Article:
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´╗┐Title: Species and Varieties, Their Origin by Mutation
Author: Vries, Hugo de
Language: English
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Species and Varieties
Their Origin by Mutation

Lectures delivered at the University of California

By
Hugo DeVries
Professor of Botany in the University of Amsterdam

Edited by
Daniel Trembly MacDougal
Director Department of Botanical Research
Carnegie Institution of Washington

Second Edition
Corrected and Revised


CHICAGO
The Open Court Publishing Company
LONDON
Kegan Paul, Trench, Trubner and Co., Ltd.
1906

- - - - -


COPYRIGHT 1904
BY
The Open Court Pub. Co.
CHICAGO

- - - - -


THE ORIGIN OF SPECIES

The origin of species is a natural phenomenon.
LAMARCK

The origin of species is an object of inquiry.
DARWIN

The origin of species is an object of experimental investigation.
DeVRIES.

- - - - -

PREFACE BY THE AUTHOR

THE purpose of these lectures is to point out the means and methods by
which the origin of species and varieties may become an object for
experimental inquiry, in the interest of agricultural and horticultural
practice as well as in that of general biologic science. Comparative
studies have contributed all the evidence hitherto adduced for the
support of the Darwinian theory of descent and given us some general
ideas about the main lines of the pedigree of the vegetable kingdom, but
the way in which one species originates from another has not been
adequately explained. The current belief assumes that species are slowly
changed into new types. In contradiction to this conception the theory
of mutation assumes that new species and varieties are produced from
existing forms by sudden leaps. The parent-type itself remains unchanged
throughout this process, and may repeatedly give birth to new forms.
These may arise simultaneously and in groups or separately at more or
less widely distant periods.

The principal features of the theory of mutation have been dealt with at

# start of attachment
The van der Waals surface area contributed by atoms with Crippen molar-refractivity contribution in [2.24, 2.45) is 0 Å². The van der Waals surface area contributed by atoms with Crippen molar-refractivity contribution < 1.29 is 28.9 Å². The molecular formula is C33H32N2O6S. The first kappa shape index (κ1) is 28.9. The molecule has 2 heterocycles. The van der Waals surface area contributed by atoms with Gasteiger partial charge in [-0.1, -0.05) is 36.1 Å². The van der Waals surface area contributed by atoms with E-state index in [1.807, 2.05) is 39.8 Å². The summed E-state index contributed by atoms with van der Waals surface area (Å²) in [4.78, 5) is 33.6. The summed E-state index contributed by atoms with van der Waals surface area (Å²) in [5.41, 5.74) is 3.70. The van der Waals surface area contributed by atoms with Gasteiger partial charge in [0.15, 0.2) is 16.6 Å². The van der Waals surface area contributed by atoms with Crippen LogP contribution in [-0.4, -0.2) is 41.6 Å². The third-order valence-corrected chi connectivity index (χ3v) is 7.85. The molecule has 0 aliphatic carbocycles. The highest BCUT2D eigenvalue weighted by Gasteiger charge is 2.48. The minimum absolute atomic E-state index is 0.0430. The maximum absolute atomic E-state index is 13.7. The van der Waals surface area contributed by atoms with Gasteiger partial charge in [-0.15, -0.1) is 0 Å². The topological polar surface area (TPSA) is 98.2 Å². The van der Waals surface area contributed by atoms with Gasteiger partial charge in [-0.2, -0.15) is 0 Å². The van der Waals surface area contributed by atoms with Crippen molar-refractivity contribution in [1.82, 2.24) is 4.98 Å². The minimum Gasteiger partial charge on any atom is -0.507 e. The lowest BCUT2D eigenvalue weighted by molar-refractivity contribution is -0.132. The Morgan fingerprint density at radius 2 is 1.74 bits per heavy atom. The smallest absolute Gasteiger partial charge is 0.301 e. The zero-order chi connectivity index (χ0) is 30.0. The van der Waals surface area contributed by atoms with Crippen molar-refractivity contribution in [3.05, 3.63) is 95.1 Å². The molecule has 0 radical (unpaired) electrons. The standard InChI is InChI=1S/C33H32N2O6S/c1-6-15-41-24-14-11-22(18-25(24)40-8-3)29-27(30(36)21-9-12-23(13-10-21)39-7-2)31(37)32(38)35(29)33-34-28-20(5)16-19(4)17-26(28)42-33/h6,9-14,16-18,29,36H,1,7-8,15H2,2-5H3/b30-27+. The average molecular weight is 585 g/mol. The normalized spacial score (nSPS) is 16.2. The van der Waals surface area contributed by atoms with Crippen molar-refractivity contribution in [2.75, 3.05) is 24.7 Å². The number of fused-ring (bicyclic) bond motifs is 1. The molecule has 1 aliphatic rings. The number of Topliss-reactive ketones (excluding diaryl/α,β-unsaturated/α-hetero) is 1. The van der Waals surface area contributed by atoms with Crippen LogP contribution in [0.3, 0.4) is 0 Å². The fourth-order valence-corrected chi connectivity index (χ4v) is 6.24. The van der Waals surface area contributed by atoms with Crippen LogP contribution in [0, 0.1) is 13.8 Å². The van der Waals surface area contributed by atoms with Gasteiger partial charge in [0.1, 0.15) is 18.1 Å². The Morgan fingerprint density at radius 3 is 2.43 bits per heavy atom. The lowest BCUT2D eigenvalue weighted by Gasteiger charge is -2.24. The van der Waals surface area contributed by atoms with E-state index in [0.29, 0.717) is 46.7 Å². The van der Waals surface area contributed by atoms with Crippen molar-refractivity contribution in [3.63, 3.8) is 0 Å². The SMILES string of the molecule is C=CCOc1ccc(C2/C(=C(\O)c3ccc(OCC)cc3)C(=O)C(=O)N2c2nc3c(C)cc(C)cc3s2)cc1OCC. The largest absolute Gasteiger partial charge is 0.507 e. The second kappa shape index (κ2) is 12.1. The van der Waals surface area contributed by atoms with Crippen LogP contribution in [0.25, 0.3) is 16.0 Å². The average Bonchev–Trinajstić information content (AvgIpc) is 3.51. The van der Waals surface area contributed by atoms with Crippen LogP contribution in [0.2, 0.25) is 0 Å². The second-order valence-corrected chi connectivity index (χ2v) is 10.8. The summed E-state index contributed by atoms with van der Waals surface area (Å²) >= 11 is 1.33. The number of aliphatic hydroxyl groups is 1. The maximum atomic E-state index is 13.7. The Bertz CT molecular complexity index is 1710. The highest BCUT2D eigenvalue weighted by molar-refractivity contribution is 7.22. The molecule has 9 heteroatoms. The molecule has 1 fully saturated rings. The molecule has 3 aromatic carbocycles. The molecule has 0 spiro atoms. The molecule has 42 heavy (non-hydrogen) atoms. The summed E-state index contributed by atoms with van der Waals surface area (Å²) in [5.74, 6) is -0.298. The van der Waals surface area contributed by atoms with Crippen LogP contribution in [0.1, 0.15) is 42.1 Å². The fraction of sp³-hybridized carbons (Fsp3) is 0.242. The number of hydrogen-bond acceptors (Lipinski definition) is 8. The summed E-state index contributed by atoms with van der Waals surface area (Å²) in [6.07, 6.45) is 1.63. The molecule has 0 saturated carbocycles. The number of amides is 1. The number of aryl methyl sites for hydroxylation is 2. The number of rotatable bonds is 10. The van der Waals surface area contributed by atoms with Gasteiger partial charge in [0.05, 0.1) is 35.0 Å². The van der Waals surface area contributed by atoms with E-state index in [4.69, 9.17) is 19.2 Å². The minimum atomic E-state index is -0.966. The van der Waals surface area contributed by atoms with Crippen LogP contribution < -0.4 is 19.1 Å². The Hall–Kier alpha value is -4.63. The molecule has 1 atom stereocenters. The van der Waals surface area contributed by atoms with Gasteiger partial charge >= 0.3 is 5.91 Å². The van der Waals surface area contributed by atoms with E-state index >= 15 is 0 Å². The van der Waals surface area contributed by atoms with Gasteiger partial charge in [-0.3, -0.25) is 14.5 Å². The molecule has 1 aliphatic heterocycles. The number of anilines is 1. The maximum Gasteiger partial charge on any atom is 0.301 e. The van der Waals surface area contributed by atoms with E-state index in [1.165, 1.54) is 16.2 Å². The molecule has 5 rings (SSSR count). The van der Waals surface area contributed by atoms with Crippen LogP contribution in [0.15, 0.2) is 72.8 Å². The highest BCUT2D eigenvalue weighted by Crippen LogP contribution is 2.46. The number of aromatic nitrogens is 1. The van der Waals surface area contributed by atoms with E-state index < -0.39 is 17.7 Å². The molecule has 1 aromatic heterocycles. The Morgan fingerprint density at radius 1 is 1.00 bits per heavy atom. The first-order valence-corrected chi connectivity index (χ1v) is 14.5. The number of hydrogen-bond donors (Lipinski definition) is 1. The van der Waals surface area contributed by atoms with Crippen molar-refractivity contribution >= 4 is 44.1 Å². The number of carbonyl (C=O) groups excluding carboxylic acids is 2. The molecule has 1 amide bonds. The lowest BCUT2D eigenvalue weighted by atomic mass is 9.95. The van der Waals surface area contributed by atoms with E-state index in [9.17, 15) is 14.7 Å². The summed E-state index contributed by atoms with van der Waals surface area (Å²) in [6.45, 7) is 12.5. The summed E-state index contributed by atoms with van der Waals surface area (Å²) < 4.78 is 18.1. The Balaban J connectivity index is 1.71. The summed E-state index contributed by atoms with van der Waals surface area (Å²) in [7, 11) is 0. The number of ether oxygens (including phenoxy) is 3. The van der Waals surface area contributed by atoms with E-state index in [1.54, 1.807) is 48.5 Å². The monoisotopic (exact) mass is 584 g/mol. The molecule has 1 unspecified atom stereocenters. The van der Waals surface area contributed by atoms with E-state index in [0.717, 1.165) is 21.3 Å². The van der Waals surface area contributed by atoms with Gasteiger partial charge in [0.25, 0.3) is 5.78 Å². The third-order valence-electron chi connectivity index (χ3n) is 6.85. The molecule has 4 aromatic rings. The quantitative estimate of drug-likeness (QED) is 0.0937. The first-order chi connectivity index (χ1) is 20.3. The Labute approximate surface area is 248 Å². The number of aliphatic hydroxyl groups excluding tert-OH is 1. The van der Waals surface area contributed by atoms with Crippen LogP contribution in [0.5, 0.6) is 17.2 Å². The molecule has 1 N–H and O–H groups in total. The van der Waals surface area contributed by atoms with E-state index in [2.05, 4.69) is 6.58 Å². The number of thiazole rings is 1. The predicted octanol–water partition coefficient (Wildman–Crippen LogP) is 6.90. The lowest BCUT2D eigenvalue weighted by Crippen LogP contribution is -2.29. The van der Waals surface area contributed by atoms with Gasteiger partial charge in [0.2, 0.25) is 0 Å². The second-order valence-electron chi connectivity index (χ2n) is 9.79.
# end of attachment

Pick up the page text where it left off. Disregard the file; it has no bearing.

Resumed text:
length in my book "Die Mutationstheorie" (Vol. I., 1901, Vol. II., 1903.
Leipsic, Veit & Co.), in which I have endeavored to present as
completely as possible the detailed evidence obtained from trustworthy
historical records, and from my own experimental researches, upon which
the theory is based.

The University of California invited me to deliver a series of lectures
on this subject, at Berkeley, during the [vii] summer of 1904, and these
lectures are offered in this form to a public now thoroughly interested
in the progress of modern ideas on evolution. Some of my experiments and
pedigree-cultures are described here in a manner similar to that used in
the "Mutationstheorie," but partly abridged and partly elaborated, in
order to give a clear conception of their extent and scope. New
experiments and observations have been added, and a wider choice of the
material afforded by the more recent current literature has been made in
the interest of a clear representation of the leading ideas, leaving the
exact and detailed proofs thereof to the students of the larger book.

Scientific demonstration is often long and encumbered with difficult
points of minor importance. In these lectures I have tried to devote
attention to the more important phases of the subject and have avoided
the details of lesser interest to the general reader.

Considerable care has been bestowed upon the indication of the lacunae
in our knowledge of the subject and the methods by which they may be
filled. Many interesting observations bearing upon the little known
parts of the subject may be made with limited facilities, either in the
garden or upon the wild flora. Accuracy and perseverance, and a warm
love for Nature's children are here the chief requirements in such
investigations.

In his admirable treatise on Evolution and Adaptation (New York,
Macmillan & Co., 1903), Thomas Hunt Morgan has dealt in a critical
manner with many of the speculations upon problems subsidiary to the
theory of descent, in so convincing and complete a manner, that I think